PublicationsInsights on Current Policy Issues

  • April 19, 2018

    By David E. Franasiak, Joel G. Oswald, Michael D. Kans, and Rebecca L. Konst

     This memorandum will provide a survey of federal action on cryptocurrencies (aka virtual currencies), including enforcement and guidance. At present, some federal regulators have begun asserting oversight and enforcement authority under their existing powers while other potential regulators have not yet indicated publicly what, if any, oversight they will exercise. Other federal stakeholders on cryptocurrencies have also begun to engage. However, the U.S. government’s approach to virtual currencies remains fluid.

     

    Read...

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  • February 5, 2018

    By David E. Franasiak, Joel G. Oswald, Michael D. Kans, and Rebecca L. Konst

     This memorandum will provide a survey of federal action on cryptocurrencies (aka virtual currencies), including enforcement and guidance. At present, some federal regulators have begun asserting oversight and enforcement authority under their existing powers while other potential regulators have not yet indicated publicly what, if any, oversight they will exercise. Other federal stakeholders on cryptocurrencies have also begun to engage. However, the U.S. government’s approach to virtual currencies remains fluid.

     

    Read...

    Read More
  • January 11, 2018

    By Frank Vlossak

    Since taking office, President Trump and his Administration have worked toward regulatory reform that includes the review, revision, and repeal of existing regulations, with a focus on rules promulgated by the Obama Administration. Congress has played a key role in this effort, through the use of the Congressional Review Act to repeal rules finalized in the waning months of the prior Administration, as well as one rule issued by the Consumer Financial Protection Bureau (CFPB) in 2017.

    President Trump signed a series of executive orders in the early months of his presidency that are propelling the deregulatory efforts of federal agencies. These executive orders: set a cap limiting regulations in Fiscal Year 2017 to zero net cost; provide agencies with a framework for limiting new regulations and identifying existing rules to repeal or revise; direct review and revision or repeal of the “Waters of the United States” rule issued by the Obama Administration; and require review and reform of energy and climate-related regulations.

     

    Read...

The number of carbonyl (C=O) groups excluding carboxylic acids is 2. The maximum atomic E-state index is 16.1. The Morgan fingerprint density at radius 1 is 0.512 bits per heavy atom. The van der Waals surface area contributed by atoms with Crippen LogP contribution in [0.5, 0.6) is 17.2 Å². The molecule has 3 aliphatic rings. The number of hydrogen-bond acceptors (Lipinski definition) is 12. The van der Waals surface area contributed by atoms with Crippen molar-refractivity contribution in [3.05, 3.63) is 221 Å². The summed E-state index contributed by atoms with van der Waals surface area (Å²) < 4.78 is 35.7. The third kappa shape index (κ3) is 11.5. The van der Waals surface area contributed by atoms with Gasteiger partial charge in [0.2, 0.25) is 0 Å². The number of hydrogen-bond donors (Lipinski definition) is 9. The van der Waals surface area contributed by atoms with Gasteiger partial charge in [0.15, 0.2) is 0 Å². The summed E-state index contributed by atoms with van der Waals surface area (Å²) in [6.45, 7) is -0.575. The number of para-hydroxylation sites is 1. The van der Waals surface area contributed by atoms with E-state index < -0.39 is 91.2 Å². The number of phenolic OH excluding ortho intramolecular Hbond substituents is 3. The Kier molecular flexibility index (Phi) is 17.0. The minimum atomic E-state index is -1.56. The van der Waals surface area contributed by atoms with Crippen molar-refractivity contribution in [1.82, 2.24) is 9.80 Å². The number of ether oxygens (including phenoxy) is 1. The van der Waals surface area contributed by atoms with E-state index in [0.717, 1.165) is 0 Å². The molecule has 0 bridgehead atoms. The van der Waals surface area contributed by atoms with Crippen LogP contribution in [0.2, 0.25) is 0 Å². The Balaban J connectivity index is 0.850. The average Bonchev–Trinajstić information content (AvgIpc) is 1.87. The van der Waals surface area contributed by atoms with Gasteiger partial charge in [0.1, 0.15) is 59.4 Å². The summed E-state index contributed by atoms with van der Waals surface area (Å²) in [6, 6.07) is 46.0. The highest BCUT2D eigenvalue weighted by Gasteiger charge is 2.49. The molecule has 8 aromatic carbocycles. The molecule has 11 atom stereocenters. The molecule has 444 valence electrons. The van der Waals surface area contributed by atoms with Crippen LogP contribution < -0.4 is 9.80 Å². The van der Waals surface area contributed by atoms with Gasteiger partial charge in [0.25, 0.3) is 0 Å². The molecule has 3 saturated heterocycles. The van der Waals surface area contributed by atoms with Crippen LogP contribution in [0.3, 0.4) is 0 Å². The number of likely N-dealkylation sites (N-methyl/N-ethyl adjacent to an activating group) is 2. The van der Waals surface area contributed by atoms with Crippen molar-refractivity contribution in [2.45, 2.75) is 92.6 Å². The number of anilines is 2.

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The Senate will resume consideration of H.J.Res.42, disapproving the rule submitted by the Department of Labor relating to drug testing of unemployment compensation applicants.

House

 

Yesterday

  • The House is not in session. 

Today

  • The House is not in session.

 

Senate

 

Yesterday

  • Measures Considered:
    • Department of Labor Rule--Agreement:
      • Senate began consideration of H.J. Res. 42, disapproving the rule submitted by the Department of Labor relating to drug testing of unemployment compensation applicants, after agreeing to the motion to proceed to consideration of the joint resolution.
  • A unanimous-consent agreement was reached providing for further consideration of the joint resolution at approximately 2 p.m., on Tuesday, March 14, 2017.
  • Coats Nomination--Cloture:
    • Senate began consideration of the nomination of Daniel Coats, of Indiana, to be Director of National Intelligence.
    • A motion was entered to close further debate on the nomination, and, in accordance with the provisions of Rule XXII of the Standing Rules of the Senate, a vote on cloture will occur on Wednesday, March 15, 2017.
  • Prior to the consideration of this nomination, Senate took the following action:
    • Senate agreed to the motion to proceed to Legislative Session.
    • Senate agreed to the motion to proceed to Executive Session to consider the nomination.
  • McMaster Nomination--Cloture:
    • Senate began consideration the nomination of Herbert R. McMaster, Jr., to be Lieutenant General.
    • A motion was entered to close further debate on the nomination and, in accordance with the provisions of Rule XXII of the Standing Rules of the Senate, a vote on cloture will occur upon disposition of the nomination of Daniel Coats, of Indiana, to be Director of National Intelligence.
  • Prior to the consideration of this nomination, Senate took the following action:
    • Senate agreed to the motion to proceed to Legislative Session.
    • Senate agreed to the motion to proceed to Executive Session to consider the nomination.
  • Nomination Confirmed:
    • Senate confirmed the following nomination: By 55 yeas to 43 nays (Vote No. EX. 86), Seema Verma, of Indiana, to be Administrator of the Centers for Medicare and Medicaid Services.